Miki Wright & Faatemah Ampey Inspire on Salon Survival and Racial Issues in Beauty


After the murder of George Floyd, Miki Wright founded her podcast, Beauty SuperStars Talk, which focuses on the very real and prominent racial issues within the beauty and salon professional industry. 

This past Tuesday, Miki Wright featured Faatemah Ampey, the award-winning hair stylist and world class educator, in her episode Salon Survival at Ground Zero with Faatemah Ampey, sponsored by Black Beauty Expo. Faatemah works in beauty inclusion strategy as well, doing the work we need in the beauty industry. 

These two amazing ladies speak on the experiences of their past year as salon owners. A year of turmoil, worry, and devastation, and most importantly how they got through it as beauty industry professionals.

The COVID-19 pandemic has affected many stylists’ livelihood, including Miki and Faatemah. Faatemah shares her experience as salon owner during lockdown and how the protests impacted salons such as her own. Faatemah speaks on how she responded: by focusing all of her attention on helping as many people as she could, with food drives and business reopening initiatives.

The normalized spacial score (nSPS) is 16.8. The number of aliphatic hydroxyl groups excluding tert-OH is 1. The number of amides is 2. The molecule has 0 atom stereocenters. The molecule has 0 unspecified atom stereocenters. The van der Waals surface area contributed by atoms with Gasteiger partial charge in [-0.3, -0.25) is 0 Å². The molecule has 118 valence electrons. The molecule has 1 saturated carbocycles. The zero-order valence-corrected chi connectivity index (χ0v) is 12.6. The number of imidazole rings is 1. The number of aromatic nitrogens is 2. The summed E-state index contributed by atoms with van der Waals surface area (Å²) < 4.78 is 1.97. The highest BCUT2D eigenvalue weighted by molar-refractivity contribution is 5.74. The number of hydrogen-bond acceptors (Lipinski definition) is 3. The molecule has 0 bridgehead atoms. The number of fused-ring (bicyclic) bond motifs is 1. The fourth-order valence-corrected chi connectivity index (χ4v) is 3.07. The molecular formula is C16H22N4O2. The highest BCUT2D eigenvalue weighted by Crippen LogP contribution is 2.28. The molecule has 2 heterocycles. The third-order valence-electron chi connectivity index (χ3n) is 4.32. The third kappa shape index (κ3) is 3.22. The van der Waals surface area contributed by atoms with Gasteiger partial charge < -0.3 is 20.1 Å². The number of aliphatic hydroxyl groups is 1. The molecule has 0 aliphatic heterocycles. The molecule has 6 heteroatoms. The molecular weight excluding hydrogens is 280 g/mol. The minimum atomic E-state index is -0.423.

After twenty years in the industry, Miki and Faatemah give us inspiring and invaluable advice for fellow artists and salon owners. They talk about how to invest in yourself and what to avoid as a talented stylist. They warn about things such as one-time payoffs that may not pay-off the way we would think, and how to ask for (and get) needed funding. 

These two powerful women also speak on what changes we need to see in the industry addressing these prominent racial issues. If we have a color chart, where’s our texture chart? If black artists and consumers contribute more to the industry, why are black-owned companies and products separated and minimized on shelves for both professionals and consumers? 

We can’t wait for the rest of this month’s upcoming guests as they speak the real truth we all need to hear. We’re going to tune in – how about you?

“This is not a black conversation, but a beauty industry conversation”

“Us small businesses that were able to reopen were hanging on by a thread” 

“I really don’t want to see these amazing artists hustle anymore”

“I’ve looked at beauty as one of the most openly segregated spaces in America, and proudly so”

“I think we’ve gotten so used to not being funded… you are worthy, you are good enough, and you deserve the money. Just ask for it”

Go to BeautySuperStars.com to join the conversation!

Listen to the full episode here or wherever you stream.

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